But… having said all that… the iPhone is still my front runner. Why? Put simply, because it’s the path of least resistance. I have lots of Apps, which I like, and I’d need to install and run some of them on my iPod touch if I didn’t have an iPhone. And that touch interface really is seductive. So for all my complaining… maybe iPhone is my best option.

In part two, I’ll look at the two other contenders: Android (of some kind) and the Palm Pre.

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Scoble is right about iPhone users. But the game isn’t over yet

Robert Scoble has a post up about why Apple’s key advantage is the breadth of the app store. And he’s right – but the game isn’t over yet.

85,000 is the headline figure, and what it allows Apple to leverage is a classic “long tail of usefulness”. For me, 99.99% of those applications are (to me) useless crap that would have no bearing on whether I stick with iPhone. Unfortunately for everyone else, that still leaves 8 or 9 apps that act like heavy anchors, dragging me back to Apple’s platform.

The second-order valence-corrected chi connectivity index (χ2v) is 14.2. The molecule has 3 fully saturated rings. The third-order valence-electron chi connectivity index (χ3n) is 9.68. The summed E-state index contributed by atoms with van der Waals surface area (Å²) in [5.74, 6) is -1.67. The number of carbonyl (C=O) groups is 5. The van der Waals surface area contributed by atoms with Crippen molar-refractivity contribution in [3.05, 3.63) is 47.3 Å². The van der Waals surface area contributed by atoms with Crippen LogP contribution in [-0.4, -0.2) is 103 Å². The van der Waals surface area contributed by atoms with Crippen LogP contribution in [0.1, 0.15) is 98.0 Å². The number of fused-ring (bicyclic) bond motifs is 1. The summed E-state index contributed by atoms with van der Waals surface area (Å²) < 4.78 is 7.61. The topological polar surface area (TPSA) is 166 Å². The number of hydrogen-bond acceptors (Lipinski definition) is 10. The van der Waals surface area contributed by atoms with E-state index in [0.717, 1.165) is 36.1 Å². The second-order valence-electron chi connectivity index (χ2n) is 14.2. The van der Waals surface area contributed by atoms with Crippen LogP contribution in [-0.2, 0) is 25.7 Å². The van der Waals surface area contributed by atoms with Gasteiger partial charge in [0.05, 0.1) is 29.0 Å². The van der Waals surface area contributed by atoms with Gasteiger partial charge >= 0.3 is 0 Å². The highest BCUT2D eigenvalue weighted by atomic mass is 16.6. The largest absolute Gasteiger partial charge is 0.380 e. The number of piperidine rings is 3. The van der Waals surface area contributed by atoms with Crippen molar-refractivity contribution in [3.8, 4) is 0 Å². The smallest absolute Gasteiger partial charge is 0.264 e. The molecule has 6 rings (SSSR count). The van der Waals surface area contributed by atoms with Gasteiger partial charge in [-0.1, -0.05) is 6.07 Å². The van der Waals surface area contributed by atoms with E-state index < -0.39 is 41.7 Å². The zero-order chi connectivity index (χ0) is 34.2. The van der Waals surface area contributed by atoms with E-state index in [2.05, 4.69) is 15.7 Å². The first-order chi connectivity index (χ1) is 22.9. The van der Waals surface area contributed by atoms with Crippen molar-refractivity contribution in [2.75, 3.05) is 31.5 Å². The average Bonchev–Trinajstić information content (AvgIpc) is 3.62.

But suppose Nokia, Android, or whoever got the developers of those apps to port them to their platform? Great! They’ve won me as a customer. But the problem is that this is a long tail: maybe four or five of those would be common ones, but three or four would be ones which only me and a relatively few other people wanted. So the actual base of applications that are “must haves” would be much wider, in the low thousands at a guess. That’s a long way from Robert’s claim that you need all 85,000, but it’s still a pretty daunting number.